foinse wrote:Bank of Ireland O'connell street is finally getting it's facelift. I was speaking to the foreman putting up the scaffolding yesterday, he told me that the money has been allocated for it for years but they never did anything about it.....also it means that they're not going to run out of cash half way through
colognemike wrote:limerick Boat Club Plans Thrown A Lifeline By Councillors (limerick Leader) 27 January 2009
By Anne Sheridan
City Councillors Have Made A Near Unanimous Decision To Remove limerick Boat Club, Which Dates Back To 1870, From The list Of Protected Structures At City Hall Last Night, Paving The Way For The Development To Proceed.
Planners At Limerick City Council Were Also Urging Councillors To Treat The Multi-million Plans To Rehouse The Club Favourably.
"i Recommend That The City Council Approve That A Decision To Grant Permission Be Made At The Limerick Boat Club Site At Wellesley Pier," Stated John Field, Director Of Service, In A Letter To Councillors Last Week.
In Council Correspondence, Mr Field Also Recommended That The City Council Vote In Favour Of Deleting The Site From The Record Of Protected Structures.
The Vote To Remove The Building Was Passed By 13 Votes To Two, With Mayor Of Limerick John Gilligan And Fellow Independent Cllr Kathleen Leddin Opposing The Motion.
Independent Cllr Pat Kennedy Initially Called For Both Votes To Be Adjourned For One Month To Allow For A Presentation To City Hall From The Joint Developers, The Boat Club And Fordmount Developments.
However, Following A Brief Recess Councillors Decided To Take Just One Motion And Deliberate On Another Aspect To The Plans This friday, January 30.
The â‚¬20m Plans For The Site Will Be Given A Final Push This Friday Morning, When Developer Michael Daly Will Discuss The Development. The Plans Are To Include A New State-of-the-art Home For Limerick Boat Club, Offices, A Cafe/bar And Restaurant On The Upper Level Overlooking The River.
Three Quarters Of The 17 City Councillors Will Then Have To Vote In Favour Of A Material Contravention To The City Development Plan To Allow Commercial Uses On A Land Zoned Open Space.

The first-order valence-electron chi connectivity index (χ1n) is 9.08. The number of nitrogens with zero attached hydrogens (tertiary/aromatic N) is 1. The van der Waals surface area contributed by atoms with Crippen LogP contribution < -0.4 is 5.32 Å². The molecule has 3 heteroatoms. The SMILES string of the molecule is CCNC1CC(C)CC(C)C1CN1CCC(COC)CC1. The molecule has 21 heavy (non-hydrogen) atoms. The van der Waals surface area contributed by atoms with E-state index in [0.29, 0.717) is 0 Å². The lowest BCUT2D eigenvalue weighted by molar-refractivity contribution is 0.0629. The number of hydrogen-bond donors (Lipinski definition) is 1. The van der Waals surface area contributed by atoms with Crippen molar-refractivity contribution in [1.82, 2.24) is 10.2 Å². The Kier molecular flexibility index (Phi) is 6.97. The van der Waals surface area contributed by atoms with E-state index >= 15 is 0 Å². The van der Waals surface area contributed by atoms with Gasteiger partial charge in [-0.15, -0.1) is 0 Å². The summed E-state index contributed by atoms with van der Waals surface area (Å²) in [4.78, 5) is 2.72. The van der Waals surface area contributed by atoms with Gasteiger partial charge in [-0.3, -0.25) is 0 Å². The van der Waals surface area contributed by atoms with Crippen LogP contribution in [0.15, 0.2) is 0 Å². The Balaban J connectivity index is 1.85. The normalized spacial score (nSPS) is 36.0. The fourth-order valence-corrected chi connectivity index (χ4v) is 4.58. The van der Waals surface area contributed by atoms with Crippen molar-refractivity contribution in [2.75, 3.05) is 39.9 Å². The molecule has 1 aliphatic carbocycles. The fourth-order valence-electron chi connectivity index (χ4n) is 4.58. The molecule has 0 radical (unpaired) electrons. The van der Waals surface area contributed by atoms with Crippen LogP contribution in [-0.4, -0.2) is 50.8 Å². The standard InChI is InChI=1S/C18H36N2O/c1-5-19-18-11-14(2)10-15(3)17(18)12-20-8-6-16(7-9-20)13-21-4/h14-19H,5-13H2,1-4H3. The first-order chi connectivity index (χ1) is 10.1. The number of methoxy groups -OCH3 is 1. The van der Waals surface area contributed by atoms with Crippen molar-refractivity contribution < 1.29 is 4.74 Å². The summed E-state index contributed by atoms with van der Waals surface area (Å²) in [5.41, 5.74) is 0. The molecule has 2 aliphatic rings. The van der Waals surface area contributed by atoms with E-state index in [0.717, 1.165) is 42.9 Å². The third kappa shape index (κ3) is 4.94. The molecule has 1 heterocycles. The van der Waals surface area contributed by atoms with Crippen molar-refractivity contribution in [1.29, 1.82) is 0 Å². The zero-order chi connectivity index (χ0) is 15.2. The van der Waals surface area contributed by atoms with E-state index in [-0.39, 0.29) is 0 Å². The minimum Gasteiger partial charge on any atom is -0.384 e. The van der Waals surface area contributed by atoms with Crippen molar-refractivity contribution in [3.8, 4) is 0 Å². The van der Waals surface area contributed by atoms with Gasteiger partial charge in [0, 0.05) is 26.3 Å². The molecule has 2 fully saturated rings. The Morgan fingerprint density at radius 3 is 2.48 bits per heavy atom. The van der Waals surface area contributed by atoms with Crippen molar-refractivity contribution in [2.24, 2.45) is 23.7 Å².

Labour Cllr Joe Leddin, A Member Of Limerick Boat Club, Said "if It Wasn't Delisted It (the Development] Would Have Been Dead In The Water." Cllr Leddin Said He Is Optimistic About The Outcome Of Friday's Meeting, And Believes It Will Be A Chance For Councillors To Address Contentious Issues, Such As The Scale And Design Of The "iconic" Glass And Steel Building.
Mr Daly Told This Newspaper: "we Would Have To Regard The Meeting As Very Encouraging. It Was A Very Positive Step And We Are Encouraged By It."
Nineteen Submissions Were Received By City Hall Regarding The Development, Including Several Objections To The Plans. A Further Seven Submissions Were Received Outside The Planning Time-frame And Could Not Be Considered.
fears Over Two Limerick City Hotels (limerick Leader)
Trading Difficulties For Michael Dalyâ€™s (fordmount) Castletroy Park Hotel / Marriott Hotel
More Proof That Our City Is Governed By A Crowd Of Gob****es!!!!! And That Money Is More Important Than Our Heritage
Wellesley Bridge Toll Charges 1856
FOR every horse, Mule or Ass, laden or unladen, and not drawing, the sum of one Penny.
FOR every . . . . . .
FOR every . . . . . .
FOR every Passenger passing over said Bridge, the Sum of One halfpenny, for each and every time passing except such Person or Persons as shall be driven in any Coach, Chariot, Berlin Chaise, Chair or Calash, and the Driver or Drivers thereof, and the Footman or Footmen, Servant, or Servants thereof, standing behind the same, and except the Driver or Drivers of any cart, car or Waggon and any person riding on any Horse, Mule or Ass.
Secretary to Limerick Harbour Commissioners.
CologneMike wrote:Dreamstate, very similar developers built Sarsfield (Wellesley) Bridge and the floating dock and they did so for purely commercial reasons. I would even say we lost a lot more heritage because of poverty than due to commercial activity. More importantly we lost a lot of our population since 1856 due economic decline as well!
Go ahead for â‚¬20 million development of Limerick Boat Club (Live95fm)
The way has been cleared for a 20 million euro redevelopment of Limerick Boat Club.